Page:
T cells are a category of lymphocytes that differ from other lymphocytes because of the unique T cell receptor (TCR) present on the cell surface. Together with co-receptors (CD4 for helper T cells and CD8 for cytotoxic T cells), the TCR enables T cells to detect and react to peptide antigens, which are pathogens digested by antigen presenting cells (APCs) and displayed on major histocompatibility complex (MHC) molecules.
Upon TCR engagement, Src kinases lymphocyte-specific protein tyrosine kinase (Lck) and Fyn phosphorylate immunoreceptor tyrosine-based activation motifs (ITAMs) of the TCR/CD3 complex. ZAP70 (zeta-chain-associated protein kinase 70) is recruited to amplify the response.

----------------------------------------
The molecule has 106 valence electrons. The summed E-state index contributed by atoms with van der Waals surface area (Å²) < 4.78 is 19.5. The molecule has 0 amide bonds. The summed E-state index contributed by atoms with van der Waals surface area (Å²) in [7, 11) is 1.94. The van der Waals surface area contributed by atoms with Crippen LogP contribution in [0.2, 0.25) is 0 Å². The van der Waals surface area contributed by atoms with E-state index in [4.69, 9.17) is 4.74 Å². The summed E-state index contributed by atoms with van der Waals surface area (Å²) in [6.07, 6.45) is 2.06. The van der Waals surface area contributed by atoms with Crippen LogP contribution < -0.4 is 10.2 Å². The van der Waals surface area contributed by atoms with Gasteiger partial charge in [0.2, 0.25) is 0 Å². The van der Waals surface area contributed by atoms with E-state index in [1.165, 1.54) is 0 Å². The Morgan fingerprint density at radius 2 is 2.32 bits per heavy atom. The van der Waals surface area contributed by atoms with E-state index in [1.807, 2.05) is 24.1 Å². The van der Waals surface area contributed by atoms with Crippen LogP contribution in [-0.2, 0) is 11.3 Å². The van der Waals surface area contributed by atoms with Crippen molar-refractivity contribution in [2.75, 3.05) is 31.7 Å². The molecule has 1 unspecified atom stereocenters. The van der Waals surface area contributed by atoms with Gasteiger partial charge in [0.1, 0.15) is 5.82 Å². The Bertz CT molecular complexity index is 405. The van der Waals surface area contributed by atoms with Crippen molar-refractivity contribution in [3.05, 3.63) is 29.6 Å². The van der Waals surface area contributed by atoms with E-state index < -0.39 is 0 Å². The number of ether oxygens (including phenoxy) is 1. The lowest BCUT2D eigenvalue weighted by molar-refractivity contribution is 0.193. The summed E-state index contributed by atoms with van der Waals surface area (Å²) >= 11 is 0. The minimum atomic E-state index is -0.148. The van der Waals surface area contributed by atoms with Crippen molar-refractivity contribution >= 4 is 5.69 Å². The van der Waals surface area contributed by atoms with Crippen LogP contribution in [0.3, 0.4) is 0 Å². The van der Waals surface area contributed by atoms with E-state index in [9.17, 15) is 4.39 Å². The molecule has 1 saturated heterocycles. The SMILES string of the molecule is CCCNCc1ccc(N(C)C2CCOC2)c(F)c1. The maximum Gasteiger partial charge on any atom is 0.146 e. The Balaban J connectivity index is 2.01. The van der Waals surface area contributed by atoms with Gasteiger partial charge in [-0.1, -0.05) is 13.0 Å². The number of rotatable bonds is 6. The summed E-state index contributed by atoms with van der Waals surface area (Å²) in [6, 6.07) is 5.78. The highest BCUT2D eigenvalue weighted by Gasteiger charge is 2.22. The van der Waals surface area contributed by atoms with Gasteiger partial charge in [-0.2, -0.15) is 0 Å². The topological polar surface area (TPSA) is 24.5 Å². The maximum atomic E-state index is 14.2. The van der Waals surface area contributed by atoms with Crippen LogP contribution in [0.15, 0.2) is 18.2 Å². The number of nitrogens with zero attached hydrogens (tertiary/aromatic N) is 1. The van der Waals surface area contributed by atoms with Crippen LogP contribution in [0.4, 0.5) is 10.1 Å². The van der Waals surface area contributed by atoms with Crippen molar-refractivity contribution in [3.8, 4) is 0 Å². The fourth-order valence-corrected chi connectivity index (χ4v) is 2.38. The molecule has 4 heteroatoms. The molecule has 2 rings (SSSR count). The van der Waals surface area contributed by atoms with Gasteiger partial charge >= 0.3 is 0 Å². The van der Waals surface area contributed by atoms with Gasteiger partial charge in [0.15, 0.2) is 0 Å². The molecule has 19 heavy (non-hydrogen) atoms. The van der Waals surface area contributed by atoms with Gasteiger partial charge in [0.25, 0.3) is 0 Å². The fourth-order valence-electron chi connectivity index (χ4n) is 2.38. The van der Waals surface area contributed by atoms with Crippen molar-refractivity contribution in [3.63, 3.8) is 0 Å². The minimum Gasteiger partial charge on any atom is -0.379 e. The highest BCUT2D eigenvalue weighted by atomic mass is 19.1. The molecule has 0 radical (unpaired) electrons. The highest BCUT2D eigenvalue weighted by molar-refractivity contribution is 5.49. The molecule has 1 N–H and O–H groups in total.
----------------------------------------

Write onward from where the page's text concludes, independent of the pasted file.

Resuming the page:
Through protein tyrosine phosphorylation, several pathways can be triggered, such as the ERK, JNK, NF-κB, and NFAT pathways. Stimulation of the TCR will launch positive and negative cascades that impact T cell activation, proliferation, differentiation, cytokine production, and apoptosis.
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